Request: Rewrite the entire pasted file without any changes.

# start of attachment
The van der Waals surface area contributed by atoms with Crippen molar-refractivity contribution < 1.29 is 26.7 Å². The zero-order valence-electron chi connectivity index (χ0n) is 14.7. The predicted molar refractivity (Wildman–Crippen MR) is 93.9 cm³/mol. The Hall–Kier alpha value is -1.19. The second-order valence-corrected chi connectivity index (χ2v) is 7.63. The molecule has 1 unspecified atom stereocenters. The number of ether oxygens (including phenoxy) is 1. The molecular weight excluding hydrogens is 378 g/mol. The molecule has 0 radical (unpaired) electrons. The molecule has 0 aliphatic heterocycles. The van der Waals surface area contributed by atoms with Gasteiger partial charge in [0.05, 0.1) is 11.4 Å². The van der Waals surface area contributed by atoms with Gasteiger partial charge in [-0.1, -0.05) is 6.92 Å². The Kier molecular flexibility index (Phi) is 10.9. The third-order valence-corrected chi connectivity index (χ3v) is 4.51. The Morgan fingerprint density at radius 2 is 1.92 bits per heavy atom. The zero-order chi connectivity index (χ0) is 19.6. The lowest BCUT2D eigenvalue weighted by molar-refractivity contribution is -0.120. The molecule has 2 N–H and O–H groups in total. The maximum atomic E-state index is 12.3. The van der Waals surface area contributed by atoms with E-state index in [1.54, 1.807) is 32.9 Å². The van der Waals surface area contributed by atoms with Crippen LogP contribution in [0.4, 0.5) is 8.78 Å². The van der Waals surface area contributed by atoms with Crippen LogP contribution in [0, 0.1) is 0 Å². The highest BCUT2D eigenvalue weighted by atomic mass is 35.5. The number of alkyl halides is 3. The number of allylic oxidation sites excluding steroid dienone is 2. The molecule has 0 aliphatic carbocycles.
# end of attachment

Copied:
The van der Waals surface area contributed by atoms with Crippen molar-refractivity contribution < 1.29 is 26.7 Å². The zero-order valence-electron chi connectivity index (χ0n) is 14.7. The predicted molar refractivity (Wildman–Crippen MR) is 93.9 cm³/mol. The Hall–Kier alpha value is -1.19. The second-order valence-corrected chi connectivity index (χ2v) is 7.63. The molecule has 1 unspecified atom stereocenters. The number of ether oxygens (including phenoxy) is 1. The molecular weight excluding hydrogens is 378 g/mol. The molecule has 0 radical (unpaired) electrons. The molecule has 0 aliphatic heterocycles. The van der Waals surface area contributed by atoms with Gasteiger partial charge in [0.05, 0.1) is 11.4 Å². The van der Waals surface area contributed by atoms with Gasteiger partial charge in [-0.1, -0.05) is 6.92 Å². The Kier molecular flexibility index (Phi) is 10.9. The third-order valence-corrected chi connectivity index (χ3v) is 4.51. The Morgan fingerprint density at radius 2 is 1.92 bits per heavy atom. The zero-order chi connectivity index (χ0) is 19.6. The lowest BCUT2D eigenvalue weighted by molar-refractivity contribution is -0.120. The molecule has 2 N–H and O–H groups in total. The maximum atomic E-state index is 12.3. The van der Waals surface area contributed by atoms with E-state index in [1.54, 1.807) is 32.9 Å². The van der Waals surface area contributed by atoms with Crippen LogP contribution in [0.4, 0.5) is 8.78 Å². The van der Waals surface area contributed by atoms with Crippen LogP contribution in [0, 0.1) is 0 Å². The highest BCUT2D eigenvalue weighted by atomic mass is 35.5. The number of alkyl halides is 3. The number of allylic oxidation sites excluding steroid dienone is 2. The molecule has 0 aliphatic carbocycles.